Where data for an indicator are not available, alternative or 'surrogate' indicators can sometimes be informative. For example, the heritage values of a historic building are related to its original and subsequent uses, its age, its context, and whether the building has been sympathetically renovated. All of these actions may change or alter the heritage values to such an extent that the heritage values may have been compromised. Assessing changes in heritage values is difficult. One way to assess heritage values is to survey a selection of historic buildings. A survey has been carried out (Pearson and Marshall 2006) to provide a simple overview of the continued existence, condition, integrity and use of a sample of the nation's historic heritage. These aspects are surrogates for an assessment of the heritage values of a particular building.
There is a so-called “SMART ” concept of indicators which can be summarised as:
- Simple (easily interpreted and monitored),
- Measurable (statistically verifiable, reproducible and show trends),
- Accessible (regularly monitored, cost effective and consistent),
- Relevant (directly address issues or agreed objectives, such as those of the Matters for Target for biodiversity conservation), and
- Timely (provide early warning of potential problems).
Other important characteristics of indicators are that they should be administratively practical and cost-effective to populate.
At the conclusion of the first independent Australian State of the Environment Report in 1996, the then State of the Environment Committee recommended that environmental indicators be developed to ensure a much greater rigour in the reporting process and to communicate trends in the environment to decision-makers. From 1996 to 1998 a process of developing indicators was undertaken, resulting in the development of a total of 454 indicators for the seven SoE themes, covering indicators of pressures on the environment, the state (or condition) of the environment and responses to those pressures.
The next Australian State of the Environment Report in 2001 attempted to use all these indicators but failed because many of them were impractical, and because it was not clear what many of the indicators were trying to assess. In many cases, data were not available to populate the indicators. A follow up process through the former Australia and New Zealand Environment and Conservation Council (ANZEEC) between the States and Territories and the Commonwealth established a smaller 'core' set of 75 indicators but even efforts to report at a national level on this smaller core set were not altogether successful. The methodology for many of these indicators had still to be developed and others incorporated elements of up to four of the original indicators.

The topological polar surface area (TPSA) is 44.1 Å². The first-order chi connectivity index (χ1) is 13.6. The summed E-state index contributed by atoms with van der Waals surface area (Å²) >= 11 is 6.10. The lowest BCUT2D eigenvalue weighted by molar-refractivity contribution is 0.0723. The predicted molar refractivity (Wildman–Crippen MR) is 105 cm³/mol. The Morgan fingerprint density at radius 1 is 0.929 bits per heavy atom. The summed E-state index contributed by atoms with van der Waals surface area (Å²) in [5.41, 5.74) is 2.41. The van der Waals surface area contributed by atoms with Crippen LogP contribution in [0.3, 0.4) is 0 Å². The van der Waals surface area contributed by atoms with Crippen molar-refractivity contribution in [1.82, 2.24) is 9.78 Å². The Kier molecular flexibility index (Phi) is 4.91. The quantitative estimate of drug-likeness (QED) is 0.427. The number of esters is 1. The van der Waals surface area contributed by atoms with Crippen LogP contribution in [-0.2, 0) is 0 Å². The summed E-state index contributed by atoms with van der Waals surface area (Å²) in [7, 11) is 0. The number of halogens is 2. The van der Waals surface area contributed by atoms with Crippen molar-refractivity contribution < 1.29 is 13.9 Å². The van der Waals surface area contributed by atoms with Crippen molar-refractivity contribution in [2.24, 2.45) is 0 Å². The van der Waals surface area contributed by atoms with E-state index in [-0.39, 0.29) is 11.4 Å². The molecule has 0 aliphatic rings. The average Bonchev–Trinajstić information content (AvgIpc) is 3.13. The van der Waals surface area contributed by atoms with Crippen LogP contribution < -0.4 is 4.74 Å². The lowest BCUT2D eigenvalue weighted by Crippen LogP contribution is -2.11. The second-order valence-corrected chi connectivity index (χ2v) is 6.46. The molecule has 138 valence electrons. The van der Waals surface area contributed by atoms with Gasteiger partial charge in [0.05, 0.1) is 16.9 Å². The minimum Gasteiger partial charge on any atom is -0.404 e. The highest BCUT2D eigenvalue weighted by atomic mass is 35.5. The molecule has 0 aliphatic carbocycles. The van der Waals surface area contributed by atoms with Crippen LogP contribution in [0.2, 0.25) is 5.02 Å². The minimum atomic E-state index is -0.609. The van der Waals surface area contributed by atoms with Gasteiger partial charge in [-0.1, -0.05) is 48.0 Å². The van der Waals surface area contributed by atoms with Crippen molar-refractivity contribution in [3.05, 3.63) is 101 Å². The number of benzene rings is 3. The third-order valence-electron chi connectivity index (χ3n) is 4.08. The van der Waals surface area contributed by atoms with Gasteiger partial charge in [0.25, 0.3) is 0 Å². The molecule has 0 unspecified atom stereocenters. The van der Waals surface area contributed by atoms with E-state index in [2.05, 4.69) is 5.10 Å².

Australia's third independent State of the Environment Report, due in 2006, will report using a reduced number of environmental indicators – about one half of those used for SoE 2001. A framework has been developed to identifying the issues within each theme on which information is needed and why.
A fundamental aspect of the SoE 2006 process has been the development of a Data Reporting System (DRS), a data management system for the storage and display of the data compiled and used for the 2006 State of Environment Report. The DRS is an on-line system where the data is stored and links are made to relevant websites for further information. The data for each indicator used in the SoE 2006 themes are displayed in an indicator template on the website.
The Resource Planning and Development Commission, Tasmania gave permission for the Australian Government Department of the Environment and Heritage to use and develop their application, originally developed for Tasmanian State of the Environment reporting.
On this page
A search on Google on environmental indicators for Australia brings up 650 000 references. There are indicators for neighbourhoods, for cities, for shires, and for states and territories to report on their environments.
Australia also has international reporting obligations and has developed or uses sets of environment indicators for these purposes. For example, the Convention on Biological Diversity is developing environmental indicators and the OECD has been developing and using environmental indicators since the early 1980s.